GasLit Nation Podcast: Dictators Die, Art Is Forever: The Oleg Sentsov Interview

On our one billionth week in self-isolation, we discuss the trauma of the coronavirus crisis and how it’s reshaping our political landscape. As we struggle with an uncertain future and a tragic present marked by mass death, we discuss the brutal nonchalance of the Trump administration’s kleptocratic core. Counter to everyone else in the US, the Trump Crime Cult is not acting as if they’re unsure of what the future holds. They appear very assured of their future. They are behaving, in fact, like people who knew this was coming. 


We discuss the exploitation of the crisis by the Trump regime, their ominous long-term plans to remain in DC while they let New Yorkers die,

and their hoarding of necessary medical equipment for personal profit. We also remind everyone that Trump is a Kremlin asset and that his current destruction of the United States — in which he pits states against each other in a literal life or death battle for medical supplies – fulfills a long-time Putin fantasy. The collapse of the Soviet Union and its separation into independent states was the worst thing that happened to Putin, and he would love to replicate it in a fractious US. This is one of many, many reasons that we need to support each other as Americans.

Finally, we conclude with a special interview with Oleg Sentsov, a Ukrainian filmmaker from Crimea who was kidnapped from Crimea during Russia’s invasion and imprisoned by a Russian court for his activism. Sentsov was released in 2019, and Andrea got the first interview with him in the US after his release. Sentsov’s story of persevering under brutal conditions, and never surrendering his commitment to his art and his principles, is one that we need to hear in these dark times of self-imposed isolation. 

We encourage you to listen to our March 2019 episode about Sentsov’s inpsiring story of making a film from a Siberian prison. That film, Numbers, recently premiered at the Berlin Film Festival. As Andrea mentions in her interview, Sentsov’s book of short stories, Life Went on Anyway, is worth reading, especially for fans of Hemingway. For the full coverage of Sentsov’s recent trip to urge the US to support Ukraine and not underestimate Putin, check out his chilling remarks in this write-up from PEN America.  Sentsov also calls on us not to forget Ukrainian political prisoners kidnapped during Russia’s invasion: “Hundreds remain held in inhumane, impossible conditions in Russia and the occupied territories. Most of these prisoners are Crimean-Tatars put in jail for no reason other than their vocal opposition to Crimea’s annexation. Many are tortured. Many lack any legal recourse. And many are forgotten, left behind without the international fame that helped secure my release.”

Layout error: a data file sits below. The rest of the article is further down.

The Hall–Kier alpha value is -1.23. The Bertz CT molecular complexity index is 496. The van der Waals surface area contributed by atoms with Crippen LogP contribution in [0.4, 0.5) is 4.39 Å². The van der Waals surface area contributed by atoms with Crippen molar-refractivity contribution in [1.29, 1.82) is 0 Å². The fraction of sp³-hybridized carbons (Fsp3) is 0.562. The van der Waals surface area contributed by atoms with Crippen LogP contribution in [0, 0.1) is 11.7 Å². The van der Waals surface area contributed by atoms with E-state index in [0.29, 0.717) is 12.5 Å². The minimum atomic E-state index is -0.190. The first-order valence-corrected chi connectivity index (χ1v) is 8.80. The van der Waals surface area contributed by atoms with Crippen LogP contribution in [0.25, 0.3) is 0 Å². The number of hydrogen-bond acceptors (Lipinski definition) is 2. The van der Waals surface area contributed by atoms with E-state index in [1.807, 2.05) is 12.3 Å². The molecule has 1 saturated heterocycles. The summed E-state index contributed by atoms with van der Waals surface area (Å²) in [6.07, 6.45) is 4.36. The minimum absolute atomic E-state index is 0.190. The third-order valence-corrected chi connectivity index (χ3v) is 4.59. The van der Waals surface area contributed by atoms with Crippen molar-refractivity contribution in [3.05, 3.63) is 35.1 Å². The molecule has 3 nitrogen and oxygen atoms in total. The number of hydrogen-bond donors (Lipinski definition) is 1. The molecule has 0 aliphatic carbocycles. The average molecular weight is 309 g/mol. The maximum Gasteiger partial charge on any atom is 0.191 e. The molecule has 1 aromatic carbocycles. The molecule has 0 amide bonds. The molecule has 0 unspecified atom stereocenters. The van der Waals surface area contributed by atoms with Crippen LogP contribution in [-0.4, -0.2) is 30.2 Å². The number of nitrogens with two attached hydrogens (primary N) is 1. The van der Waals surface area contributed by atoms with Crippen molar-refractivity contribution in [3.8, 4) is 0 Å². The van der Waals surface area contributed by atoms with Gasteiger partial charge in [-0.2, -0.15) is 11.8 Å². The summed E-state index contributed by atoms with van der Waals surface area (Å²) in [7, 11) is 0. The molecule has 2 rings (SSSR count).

Our bonus episode this week is a full hour of your questions about coronavirus, the elections, state corruption, and more! To send us a question, subscribe on our Patreon at the Democracy Defender level or higher. To hear our answers in this weekly bonus episode, subscribe at the Truth-Teller level or higher. Like all media outlets, Gaslit Nation is scrambling to stay afloat in this tumultuous economic climate. We are an independent podcast, which is why we are able to speak as freely as we do, and your support ensures we stay this way! Please consider joining our Patreon – it makes a difference!

Finally, Sarah’s new book, HIDING IN PLAIN SIGHT, is finally out! This book is one-third documentation of Trump’s rise and criminality; one-third the story of the erosion of American institutions; and one-third Sarah’s autobiography, including her firsthand view of 9/11, the Ferguson uprising, the 2016 election, and the transformation of the media. It describes what happened to America between the late 1970s and now, how its declining conditions birthed Donald Trump and vice versa, and what it’s like to grow up in the wreckage. It’s written from the heart and you can get it at

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